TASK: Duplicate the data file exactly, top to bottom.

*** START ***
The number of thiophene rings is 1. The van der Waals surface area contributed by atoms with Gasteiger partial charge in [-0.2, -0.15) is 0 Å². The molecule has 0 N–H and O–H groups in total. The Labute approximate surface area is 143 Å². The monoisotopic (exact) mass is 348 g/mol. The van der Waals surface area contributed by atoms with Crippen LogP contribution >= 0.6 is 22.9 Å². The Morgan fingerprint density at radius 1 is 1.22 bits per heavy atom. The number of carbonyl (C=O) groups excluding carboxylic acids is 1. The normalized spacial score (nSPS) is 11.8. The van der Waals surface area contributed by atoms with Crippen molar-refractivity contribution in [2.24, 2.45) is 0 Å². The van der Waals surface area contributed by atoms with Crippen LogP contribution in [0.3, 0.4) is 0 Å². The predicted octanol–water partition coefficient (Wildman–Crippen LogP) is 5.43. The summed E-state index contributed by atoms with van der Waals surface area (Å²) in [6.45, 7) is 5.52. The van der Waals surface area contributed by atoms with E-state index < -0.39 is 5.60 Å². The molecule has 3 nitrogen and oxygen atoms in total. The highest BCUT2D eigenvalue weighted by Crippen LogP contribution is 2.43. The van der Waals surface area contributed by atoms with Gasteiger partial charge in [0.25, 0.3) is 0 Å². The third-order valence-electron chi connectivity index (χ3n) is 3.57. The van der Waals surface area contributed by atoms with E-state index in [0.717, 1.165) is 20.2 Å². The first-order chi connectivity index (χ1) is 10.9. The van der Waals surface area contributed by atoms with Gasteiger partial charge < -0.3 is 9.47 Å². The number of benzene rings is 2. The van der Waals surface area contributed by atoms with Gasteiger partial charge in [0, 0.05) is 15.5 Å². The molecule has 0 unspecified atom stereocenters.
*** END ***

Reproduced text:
The number of thiophene rings is 1. The van der Waals surface area contributed by atoms with Gasteiger partial charge in [-0.2, -0.15) is 0 Å². The molecule has 0 N–H and O–H groups in total. The Labute approximate surface area is 143 Å². The monoisotopic (exact) mass is 348 g/mol. The van der Waals surface area contributed by atoms with Crippen LogP contribution >= 0.6 is 22.9 Å². The Morgan fingerprint density at radius 1 is 1.22 bits per heavy atom. The number of carbonyl (C=O) groups excluding carboxylic acids is 1. The normalized spacial score (nSPS) is 11.8. The van der Waals surface area contributed by atoms with Crippen molar-refractivity contribution in [2.24, 2.45) is 0 Å². The van der Waals surface area contributed by atoms with Crippen LogP contribution in [0.3, 0.4) is 0 Å². The predicted octanol–water partition coefficient (Wildman–Crippen LogP) is 5.43. The summed E-state index contributed by atoms with van der Waals surface area (Å²) in [6.45, 7) is 5.52. The van der Waals surface area contributed by atoms with E-state index < -0.39 is 5.60 Å². The molecule has 3 nitrogen and oxygen atoms in total. The highest BCUT2D eigenvalue weighted by Crippen LogP contribution is 2.43. The van der Waals surface area contributed by atoms with Gasteiger partial charge in [0.25, 0.3) is 0 Å². The third-order valence-electron chi connectivity index (χ3n) is 3.57. The van der Waals surface area contributed by atoms with E-state index in [0.717, 1.165) is 20.2 Å². The first-order chi connectivity index (χ1) is 10.9. The van der Waals surface area contributed by atoms with Gasteiger partial charge < -0.3 is 9.47 Å². The number of benzene rings is 2. The van der Waals surface area contributed by atoms with Gasteiger partial charge in [0, 0.05) is 15.5 Å². The molecule has 0 unspecified atom stereocenters.